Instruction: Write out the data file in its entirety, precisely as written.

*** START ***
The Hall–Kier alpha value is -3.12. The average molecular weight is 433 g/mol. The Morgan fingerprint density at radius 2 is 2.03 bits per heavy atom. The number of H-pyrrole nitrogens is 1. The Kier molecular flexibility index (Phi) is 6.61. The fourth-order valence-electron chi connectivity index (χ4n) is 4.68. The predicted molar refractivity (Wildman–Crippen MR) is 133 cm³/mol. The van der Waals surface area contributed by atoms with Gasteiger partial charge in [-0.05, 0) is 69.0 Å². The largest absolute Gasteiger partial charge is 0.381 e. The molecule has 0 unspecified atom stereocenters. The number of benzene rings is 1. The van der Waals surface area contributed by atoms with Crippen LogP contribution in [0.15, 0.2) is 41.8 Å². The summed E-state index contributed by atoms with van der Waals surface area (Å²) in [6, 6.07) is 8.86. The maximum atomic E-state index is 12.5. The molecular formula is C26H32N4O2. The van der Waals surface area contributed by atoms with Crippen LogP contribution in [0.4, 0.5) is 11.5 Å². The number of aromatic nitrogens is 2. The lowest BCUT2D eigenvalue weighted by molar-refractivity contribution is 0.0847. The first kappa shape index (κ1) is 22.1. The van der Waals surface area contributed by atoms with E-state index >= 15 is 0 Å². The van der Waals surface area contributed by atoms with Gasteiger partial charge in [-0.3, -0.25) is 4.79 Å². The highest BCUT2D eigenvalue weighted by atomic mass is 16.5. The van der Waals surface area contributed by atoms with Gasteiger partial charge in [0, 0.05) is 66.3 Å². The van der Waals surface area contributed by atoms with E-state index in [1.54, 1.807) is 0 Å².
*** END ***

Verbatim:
The Hall–Kier alpha value is -3.12. The average molecular weight is 433 g/mol. The Morgan fingerprint density at radius 2 is 2.03 bits per heavy atom. The number of H-pyrrole nitrogens is 1. The Kier molecular flexibility index (Phi) is 6.61. The fourth-order valence-electron chi connectivity index (χ4n) is 4.68. The predicted molar refractivity (Wildman–Crippen MR) is 133 cm³/mol. The van der Waals surface area contributed by atoms with Gasteiger partial charge in [-0.05, 0) is 69.0 Å². The largest absolute Gasteiger partial charge is 0.381 e. The molecule has 0 unspecified atom stereocenters. The number of benzene rings is 1. The van der Waals surface area contributed by atoms with Crippen LogP contribution in [0.15, 0.2) is 41.8 Å². The summed E-state index contributed by atoms with van der Waals surface area (Å²) in [6, 6.07) is 8.86. The maximum atomic E-state index is 12.5. The molecular formula is C26H32N4O2. The van der Waals surface area contributed by atoms with Crippen LogP contribution in [0.4, 0.5) is 11.5 Å². The number of aromatic nitrogens is 2. The lowest BCUT2D eigenvalue weighted by molar-refractivity contribution is 0.0847. The first kappa shape index (κ1) is 22.1. The van der Waals surface area contributed by atoms with E-state index >= 15 is 0 Å². The van der Waals surface area contributed by atoms with Gasteiger partial charge in [-0.3, -0.25) is 4.79 Å². The highest BCUT2D eigenvalue weighted by atomic mass is 16.5. The van der Waals surface area contributed by atoms with Gasteiger partial charge in [0, 0.05) is 66.3 Å². The van der Waals surface area contributed by atoms with E-state index in [1.54, 1.807) is 0 Å².